We know, we know. When you hear the phrase "go-to shot," you laugh, because it implies that you have total control over your game. If it was that easy, you'd just hit it straight down the middle every time, right?
Turns out you can play more predictable golf no matter what your handicap is, says Golf Digest 50 Best Teacher Brian Manzella. You just need to open your eyes—and your mind.
"I don't care what scores you shoot, I bet if you go to the range and hit a bucket of balls going through your entire bag, there's a shot in there that you're better at than others," says Manzella, who is based at English Turn Golf & Country Club in New Orleans. "Maybe it's a 3-wood that slices 15 yards. Maybe it's a full pitching wedge. For me, it's a middle iron that moves five yards right to left. For David Toms, it might be a hybrid that falls one yard to the right. Tiger Woods always relied on his 'stinger' when he absolutely needed to hit a fairway. The point is, everybody has that shot—and that's the one you should be building your game around."
If you can identify the shot you hit the best AND identify your predominant ball flight, you can shoot better scores with exactly the game you have now, says Manzella. "Once you get over the ego part of this game and accept what you have going on right now, you can start doing some things on purpose. You can have a shot you go to," says Manzella. "If you know you have that 15-yard slice with the three-wood, it's a matter of accepting what it is, seeing it in your mind before you hit it and actually committing to aiming for it when you swing. Most students I see practicing on the range aim straight down range at no particular target and try to make the ball do something else."
The key to all of this? Embracing what you already do. "There's no shame in golfing your ball in play. Bubba Watson hits straight-up 50-yard slices, but for him they aren't foul balls like they are for you because he's actually planning to hit them," says Manzella. "And it doesn't even have to be something 'conventional' off the tee! Maybe the hardest hole on your course eats you up every time. Hit a 6-iron off the tee, then hit it again, and put yourself in position to make a bogey instead of a triple. Maybe your go-to shot is a wedge like the one I described in this article about Thomas Pieters. That means you should be doing everything you can to be giving yourself lots of those, and not trying to smash fairway woods and get to a green you'll almost never hit."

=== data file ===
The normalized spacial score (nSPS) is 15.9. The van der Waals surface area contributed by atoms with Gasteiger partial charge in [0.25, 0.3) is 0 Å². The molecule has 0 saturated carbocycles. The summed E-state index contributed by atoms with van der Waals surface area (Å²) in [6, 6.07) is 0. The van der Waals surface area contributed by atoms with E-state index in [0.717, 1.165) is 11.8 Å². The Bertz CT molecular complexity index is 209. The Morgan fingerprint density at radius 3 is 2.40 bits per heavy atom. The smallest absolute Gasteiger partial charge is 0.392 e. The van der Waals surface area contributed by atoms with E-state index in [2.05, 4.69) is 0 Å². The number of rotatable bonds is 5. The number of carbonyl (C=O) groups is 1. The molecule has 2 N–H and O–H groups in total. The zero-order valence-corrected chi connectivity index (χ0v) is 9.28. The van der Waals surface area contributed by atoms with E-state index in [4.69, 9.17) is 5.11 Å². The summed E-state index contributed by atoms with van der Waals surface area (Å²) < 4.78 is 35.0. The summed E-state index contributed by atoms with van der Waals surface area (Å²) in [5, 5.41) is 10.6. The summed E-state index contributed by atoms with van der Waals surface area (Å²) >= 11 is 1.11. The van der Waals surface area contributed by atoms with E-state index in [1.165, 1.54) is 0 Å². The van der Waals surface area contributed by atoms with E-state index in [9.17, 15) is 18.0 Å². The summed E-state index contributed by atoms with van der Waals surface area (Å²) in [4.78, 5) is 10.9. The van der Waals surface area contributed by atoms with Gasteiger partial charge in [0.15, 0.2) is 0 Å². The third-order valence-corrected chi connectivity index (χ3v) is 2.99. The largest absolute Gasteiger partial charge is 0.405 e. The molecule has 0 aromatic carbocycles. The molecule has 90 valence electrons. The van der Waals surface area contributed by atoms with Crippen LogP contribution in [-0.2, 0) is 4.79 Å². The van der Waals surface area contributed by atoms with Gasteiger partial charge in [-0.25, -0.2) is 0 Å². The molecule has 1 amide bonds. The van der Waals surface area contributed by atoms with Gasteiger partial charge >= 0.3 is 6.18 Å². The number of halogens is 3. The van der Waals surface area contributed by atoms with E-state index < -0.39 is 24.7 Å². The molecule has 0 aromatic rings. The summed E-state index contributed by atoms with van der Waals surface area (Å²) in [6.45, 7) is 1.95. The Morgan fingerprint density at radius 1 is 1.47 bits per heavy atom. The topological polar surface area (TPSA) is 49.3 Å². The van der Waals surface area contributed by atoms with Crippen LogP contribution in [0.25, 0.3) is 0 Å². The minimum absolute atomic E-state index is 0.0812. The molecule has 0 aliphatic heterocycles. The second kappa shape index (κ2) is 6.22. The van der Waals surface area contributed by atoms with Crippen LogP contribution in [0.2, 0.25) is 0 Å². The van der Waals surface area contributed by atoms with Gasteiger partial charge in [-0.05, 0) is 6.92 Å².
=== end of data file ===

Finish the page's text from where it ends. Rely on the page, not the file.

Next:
And that reveals an important corollary to the go-to shot concept—knowing what your "stay-away" shot is, too. "I'm all in favor of people working on their games and learning to hit new shots, but when you're playing for a score, you should be choosing from a menu of shots you actually have a chance to hit," says Manzella. "That means knowing what shots you absolutely HATE to hit, and doing everything you can to avoid them. Don't like hitting hybrids from a downhill lie? Don't do it. Hit your 7-iron, come up short and play for a short-game shot. Hate tight lie chips? Putt the ball and give yourself a chance on the next shot instead of blading it over the green. Your handicap goes down when you give yourself more chances to hit 'easy' shots for you and reduce the downside to your mistakes."